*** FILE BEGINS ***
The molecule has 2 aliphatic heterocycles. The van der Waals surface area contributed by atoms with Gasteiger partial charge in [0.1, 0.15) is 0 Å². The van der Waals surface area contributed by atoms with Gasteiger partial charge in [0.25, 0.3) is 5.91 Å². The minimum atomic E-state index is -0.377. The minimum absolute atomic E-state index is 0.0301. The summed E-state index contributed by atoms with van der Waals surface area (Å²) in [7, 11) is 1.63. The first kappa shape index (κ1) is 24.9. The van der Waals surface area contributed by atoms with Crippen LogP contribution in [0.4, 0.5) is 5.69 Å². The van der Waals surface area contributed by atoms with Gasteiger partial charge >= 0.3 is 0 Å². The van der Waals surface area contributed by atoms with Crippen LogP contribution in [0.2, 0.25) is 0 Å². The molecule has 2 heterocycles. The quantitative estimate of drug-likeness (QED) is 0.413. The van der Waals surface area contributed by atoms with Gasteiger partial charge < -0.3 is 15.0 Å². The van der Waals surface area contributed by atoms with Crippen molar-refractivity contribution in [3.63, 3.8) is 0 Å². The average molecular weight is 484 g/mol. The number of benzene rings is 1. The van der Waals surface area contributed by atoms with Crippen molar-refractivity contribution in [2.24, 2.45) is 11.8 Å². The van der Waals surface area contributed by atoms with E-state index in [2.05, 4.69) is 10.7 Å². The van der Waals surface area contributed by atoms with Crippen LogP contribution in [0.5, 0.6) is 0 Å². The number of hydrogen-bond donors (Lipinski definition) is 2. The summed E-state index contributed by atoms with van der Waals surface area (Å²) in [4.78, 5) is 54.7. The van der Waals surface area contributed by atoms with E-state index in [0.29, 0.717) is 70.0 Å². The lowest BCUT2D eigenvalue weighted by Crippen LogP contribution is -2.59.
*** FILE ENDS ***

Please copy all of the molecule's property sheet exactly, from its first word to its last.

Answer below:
The molecule has 2 aliphatic heterocycles. The van der Waals surface area contributed by atoms with Gasteiger partial charge in [0.1, 0.15) is 0 Å². The van der Waals surface area contributed by atoms with Gasteiger partial charge in [0.25, 0.3) is 5.91 Å². The minimum atomic E-state index is -0.377. The minimum absolute atomic E-state index is 0.0301. The summed E-state index contributed by atoms with van der Waals surface area (Å²) in [7, 11) is 1.63. The first kappa shape index (κ1) is 24.9. The van der Waals surface area contributed by atoms with Crippen LogP contribution in [0.4, 0.5) is 5.69 Å². The van der Waals surface area contributed by atoms with Gasteiger partial charge >= 0.3 is 0 Å². The van der Waals surface area contributed by atoms with Crippen LogP contribution in [0.2, 0.25) is 0 Å². The molecule has 2 heterocycles. The quantitative estimate of drug-likeness (QED) is 0.413. The van der Waals surface area contributed by atoms with Gasteiger partial charge < -0.3 is 15.0 Å². The van der Waals surface area contributed by atoms with Crippen molar-refractivity contribution in [3.63, 3.8) is 0 Å². The average molecular weight is 484 g/mol. The number of benzene rings is 1. The van der Waals surface area contributed by atoms with Crippen molar-refractivity contribution in [2.24, 2.45) is 11.8 Å². The van der Waals surface area contributed by atoms with E-state index in [2.05, 4.69) is 10.7 Å². The van der Waals surface area contributed by atoms with Crippen LogP contribution in [0.5, 0.6) is 0 Å². The number of hydrogen-bond donors (Lipinski definition) is 2. The summed E-state index contributed by atoms with van der Waals surface area (Å²) in [4.78, 5) is 54.7. The van der Waals surface area contributed by atoms with E-state index in [0.29, 0.717) is 70.0 Å². The lowest BCUT2D eigenvalue weighted by Crippen LogP contribution is -2.59.